PhD graduates, graduating from 2021, will be eligible for the new extension to three years post-graduation.

Stakeholders from the international education sector have welcomed the news, which also means a more customer-centric visa application experience, according to the government.

“Ministers should be congratulated for taking these bold steps”

The new Office for Talent will begin work immediately to review the effectiveness of current rules and ensure excellent customer service across the immigration system, the government announced – this is part of its Research and Development Roadmap announced.

“The R&D Roadmap sets out our plan to attract global talent, cut unnecessary red tape and ensure our best minds get the support they need to solve the biggest challenges of our time,” announced business secretary, Alok Sharma.

Vivienne Stern, director of UUKi, told The PIE News, “News that the Graduate Route, announced in September last year, is to be extended to allow PhD students to stay for three years rather than two is a fantastic development.”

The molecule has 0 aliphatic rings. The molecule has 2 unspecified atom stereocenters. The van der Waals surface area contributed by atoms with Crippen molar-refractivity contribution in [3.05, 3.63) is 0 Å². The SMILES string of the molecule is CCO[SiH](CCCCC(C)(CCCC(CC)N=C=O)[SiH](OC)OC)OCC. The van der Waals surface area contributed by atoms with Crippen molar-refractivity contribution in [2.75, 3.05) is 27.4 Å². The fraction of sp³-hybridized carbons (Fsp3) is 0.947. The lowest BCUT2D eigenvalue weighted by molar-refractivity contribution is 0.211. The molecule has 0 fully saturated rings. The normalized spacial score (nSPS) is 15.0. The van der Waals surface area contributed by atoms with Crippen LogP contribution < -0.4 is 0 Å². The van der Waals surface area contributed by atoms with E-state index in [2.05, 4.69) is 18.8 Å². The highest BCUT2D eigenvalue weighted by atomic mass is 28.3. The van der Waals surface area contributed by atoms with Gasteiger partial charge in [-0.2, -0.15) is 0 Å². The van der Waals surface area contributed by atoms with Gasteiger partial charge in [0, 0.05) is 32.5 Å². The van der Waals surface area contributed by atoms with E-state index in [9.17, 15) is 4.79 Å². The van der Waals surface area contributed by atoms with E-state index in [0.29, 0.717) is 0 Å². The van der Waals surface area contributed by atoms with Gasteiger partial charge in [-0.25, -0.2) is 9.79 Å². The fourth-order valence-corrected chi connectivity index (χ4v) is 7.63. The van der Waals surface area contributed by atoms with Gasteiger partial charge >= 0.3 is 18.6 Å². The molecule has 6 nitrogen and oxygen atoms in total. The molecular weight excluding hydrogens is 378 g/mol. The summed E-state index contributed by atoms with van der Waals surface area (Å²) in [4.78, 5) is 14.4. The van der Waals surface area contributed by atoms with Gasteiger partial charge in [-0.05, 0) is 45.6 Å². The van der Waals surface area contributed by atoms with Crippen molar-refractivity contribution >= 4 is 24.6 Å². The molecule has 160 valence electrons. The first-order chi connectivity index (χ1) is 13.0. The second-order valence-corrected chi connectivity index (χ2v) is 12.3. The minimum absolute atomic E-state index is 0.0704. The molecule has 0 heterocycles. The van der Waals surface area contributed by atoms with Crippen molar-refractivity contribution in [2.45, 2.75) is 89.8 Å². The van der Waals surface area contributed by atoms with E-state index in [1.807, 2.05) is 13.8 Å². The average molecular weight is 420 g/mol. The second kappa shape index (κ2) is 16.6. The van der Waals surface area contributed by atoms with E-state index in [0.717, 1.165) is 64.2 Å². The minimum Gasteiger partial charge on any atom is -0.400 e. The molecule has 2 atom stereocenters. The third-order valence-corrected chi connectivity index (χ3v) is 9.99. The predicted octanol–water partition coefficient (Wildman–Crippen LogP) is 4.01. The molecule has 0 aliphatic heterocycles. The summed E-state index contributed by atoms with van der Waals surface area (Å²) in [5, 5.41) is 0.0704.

She praised the UK ambition to increase research investment to £22 billion a year [by 2024/25], and to make the UK a more attractive place to come “for those who want to develop top-flight research careers”.

In addition, when the student route opens this autumn as part of the UK’s new points-based immigration system, there will be other improvements.

These include extending the window in which prospective students can make visa applications, removing study time limits at postgraduate level and allowing all students to switch any other type of visa from within the UK.

Chief executive of UUK, Alistair Jarvis, added, “The announcement of the Graduate Route is already having a huge impact on the UK’s attractiveness as a destination.

“This will give a competitive offer to some of the brightest minds from across the world who bring huge benefits to university campuses and local communities and can help to build the economy.”

The global talent scheme will also be opened up to EU citizens, which will allow highly-skilled scientists and researchers to come to the UK without needing a job offer.

“The UK is a great place to do a PhD,” said Stern. ” We will be fortunate to retain more PhD graduates to contribute to our research system and our economy after they complete their studies.”

“All of these steps show that the government really appreciates international students. Ministers should be congratulated for taking these bold steps.”

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